My forehead is a touch screen.
I take the edge and thumb swipe time
forward, while regrets blur into pain.
One swipe and 30 seconds die
not with a bang but with a ping
of the microwave.
I have heard the burst of bombs
left by terrorist platelets,
sound travelling from the crater of a synapse
banging anvils onto hammers in my ear,
projecting dragons out through closed eyes,
and counted myself lucky
In spring an old man’s fancy
likely turns to thoughts of wonder.
I open the blinds to let sunlight
blind me and send its flying vitamins
to anaesthetise lesions, and waken
hibernating hope cells with a splash
like witch hazel.
Shell is too strong a word
for this bubble, reflecting day’s glare.
When you’ve floated around the sun
a few times, landed somewhere -
called it home and held in
the breath you were given. I wish
I had a shell.
They put me in school. They do it to us all
and they teach us the alphabet and how to read,
how to add up and take away and memorise
the dates of battles, the names of kings,
while round outside the classroom the sun
illuminates the unread leaves and stirs
the untaught robin to sing his rhapsody
for which there is no do-re-mi, no metronome.
And we learn like Pavlov’s dogs; how to please,
to supply the formula, to recite the text
we copied from the board and in return we get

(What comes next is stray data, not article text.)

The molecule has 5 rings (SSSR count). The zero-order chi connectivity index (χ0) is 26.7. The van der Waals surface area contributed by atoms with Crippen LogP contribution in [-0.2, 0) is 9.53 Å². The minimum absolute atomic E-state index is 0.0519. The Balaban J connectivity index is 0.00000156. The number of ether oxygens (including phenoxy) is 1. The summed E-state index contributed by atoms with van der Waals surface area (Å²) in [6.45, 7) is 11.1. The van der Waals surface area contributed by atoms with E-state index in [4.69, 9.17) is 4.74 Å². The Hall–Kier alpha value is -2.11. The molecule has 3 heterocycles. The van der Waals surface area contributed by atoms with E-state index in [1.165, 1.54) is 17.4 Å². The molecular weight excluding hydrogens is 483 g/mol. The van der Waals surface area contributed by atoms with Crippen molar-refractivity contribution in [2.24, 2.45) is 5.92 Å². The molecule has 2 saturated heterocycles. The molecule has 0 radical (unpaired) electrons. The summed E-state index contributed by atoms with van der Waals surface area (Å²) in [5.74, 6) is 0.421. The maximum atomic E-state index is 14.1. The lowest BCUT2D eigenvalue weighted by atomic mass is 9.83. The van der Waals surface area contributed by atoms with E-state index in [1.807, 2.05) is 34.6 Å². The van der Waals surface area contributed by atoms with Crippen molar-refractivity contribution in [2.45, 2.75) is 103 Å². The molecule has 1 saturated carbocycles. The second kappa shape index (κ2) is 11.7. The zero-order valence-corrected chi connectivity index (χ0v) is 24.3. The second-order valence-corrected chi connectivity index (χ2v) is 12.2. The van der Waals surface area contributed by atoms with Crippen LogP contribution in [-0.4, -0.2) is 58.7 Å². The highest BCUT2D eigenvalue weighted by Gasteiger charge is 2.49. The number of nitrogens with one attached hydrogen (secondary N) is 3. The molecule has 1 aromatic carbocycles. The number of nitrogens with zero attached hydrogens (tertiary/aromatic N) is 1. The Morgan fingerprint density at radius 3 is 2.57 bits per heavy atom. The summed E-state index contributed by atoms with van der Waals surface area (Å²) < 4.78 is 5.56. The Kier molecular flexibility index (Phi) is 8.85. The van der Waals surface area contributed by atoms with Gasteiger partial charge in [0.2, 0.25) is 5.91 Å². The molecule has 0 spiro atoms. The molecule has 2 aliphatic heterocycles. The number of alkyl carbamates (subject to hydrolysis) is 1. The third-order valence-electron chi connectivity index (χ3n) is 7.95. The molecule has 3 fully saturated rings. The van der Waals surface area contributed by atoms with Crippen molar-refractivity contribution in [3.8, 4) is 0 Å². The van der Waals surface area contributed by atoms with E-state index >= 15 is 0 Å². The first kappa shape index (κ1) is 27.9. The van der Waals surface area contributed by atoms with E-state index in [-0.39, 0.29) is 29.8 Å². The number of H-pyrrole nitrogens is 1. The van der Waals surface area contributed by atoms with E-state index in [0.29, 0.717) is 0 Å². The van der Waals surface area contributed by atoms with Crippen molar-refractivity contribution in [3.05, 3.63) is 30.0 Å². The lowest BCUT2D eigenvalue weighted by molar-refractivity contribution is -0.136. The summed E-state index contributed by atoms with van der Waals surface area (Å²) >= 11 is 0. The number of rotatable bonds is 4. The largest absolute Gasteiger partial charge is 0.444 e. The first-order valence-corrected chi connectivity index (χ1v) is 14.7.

rosettes, prizes, kisses, presents, Easter eggs.
But when the teacher has retired and our mams
and dads have forgotten everything or died,
we’re left to wander abroad with nothing
but ciphers, tokens, money from a vanished state.
And late, so very late, the sun breaks through
a bare giant tree to lonely winter benches
where, as this afternoon, I wonder who to ask
to teach me how to read the day, the light
on public footpath signposts and leafmeal,
to diagram the last of the afternoon sun,
warming a railway bridge in a country lane,
to derive the angles in a fine terrace below.
And I think of Yeats, Spender, Goldsmith,
walking through a classroom and being moved
to mystic reverie, fierce compassion, wonder.
But beyond the class there was a secret school
that taught us how to hear the ocean in a seashell,
to observe a crab blowing bubbles, the local names
for honeybees, how to draw houses, smoke & flowers.
Take me back to the school of streets and fields.
photo©Stratos Fountoulis, “Winter in Brussels”, Dec.2007